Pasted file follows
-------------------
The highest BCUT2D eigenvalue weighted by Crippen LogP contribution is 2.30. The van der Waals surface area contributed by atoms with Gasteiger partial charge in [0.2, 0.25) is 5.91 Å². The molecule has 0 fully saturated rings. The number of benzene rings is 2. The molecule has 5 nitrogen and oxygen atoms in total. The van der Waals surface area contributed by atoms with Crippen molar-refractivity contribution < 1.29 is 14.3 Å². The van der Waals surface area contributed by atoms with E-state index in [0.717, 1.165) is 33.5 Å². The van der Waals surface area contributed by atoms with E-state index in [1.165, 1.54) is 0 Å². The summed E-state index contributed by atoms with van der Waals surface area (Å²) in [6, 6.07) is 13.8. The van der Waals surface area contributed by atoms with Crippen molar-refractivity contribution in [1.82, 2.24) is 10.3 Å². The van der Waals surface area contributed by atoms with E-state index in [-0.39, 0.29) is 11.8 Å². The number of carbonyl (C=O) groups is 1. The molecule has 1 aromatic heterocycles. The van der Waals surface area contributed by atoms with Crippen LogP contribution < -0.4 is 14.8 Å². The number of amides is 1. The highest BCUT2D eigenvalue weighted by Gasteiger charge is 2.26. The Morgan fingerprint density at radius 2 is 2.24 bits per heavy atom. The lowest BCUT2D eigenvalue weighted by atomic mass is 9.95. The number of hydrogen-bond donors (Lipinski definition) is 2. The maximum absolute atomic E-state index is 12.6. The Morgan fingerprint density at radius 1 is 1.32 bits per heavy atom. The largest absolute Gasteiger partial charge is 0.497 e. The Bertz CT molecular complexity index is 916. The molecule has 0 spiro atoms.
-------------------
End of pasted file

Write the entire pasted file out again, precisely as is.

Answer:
The highest BCUT2D eigenvalue weighted by Crippen LogP contribution is 2.30. The van der Waals surface area contributed by atoms with Gasteiger partial charge in [0.2, 0.25) is 5.91 Å². The molecule has 0 fully saturated rings. The number of benzene rings is 2. The molecule has 5 nitrogen and oxygen atoms in total. The van der Waals surface area contributed by atoms with Crippen molar-refractivity contribution < 1.29 is 14.3 Å². The van der Waals surface area contributed by atoms with E-state index in [0.717, 1.165) is 33.5 Å². The van der Waals surface area contributed by atoms with E-state index in [1.165, 1.54) is 0 Å². The summed E-state index contributed by atoms with van der Waals surface area (Å²) in [6, 6.07) is 13.8. The van der Waals surface area contributed by atoms with Crippen molar-refractivity contribution in [1.82, 2.24) is 10.3 Å². The van der Waals surface area contributed by atoms with E-state index in [-0.39, 0.29) is 11.8 Å². The number of carbonyl (C=O) groups is 1. The molecule has 1 aromatic heterocycles. The van der Waals surface area contributed by atoms with Crippen LogP contribution < -0.4 is 14.8 Å². The number of amides is 1. The highest BCUT2D eigenvalue weighted by Gasteiger charge is 2.26. The Morgan fingerprint density at radius 2 is 2.24 bits per heavy atom. The lowest BCUT2D eigenvalue weighted by atomic mass is 9.95. The number of hydrogen-bond donors (Lipinski definition) is 2. The maximum absolute atomic E-state index is 12.6. The Morgan fingerprint density at radius 1 is 1.32 bits per heavy atom. The largest absolute Gasteiger partial charge is 0.497 e. The Bertz CT molecular complexity index is 916. The molecule has 0 spiro atoms.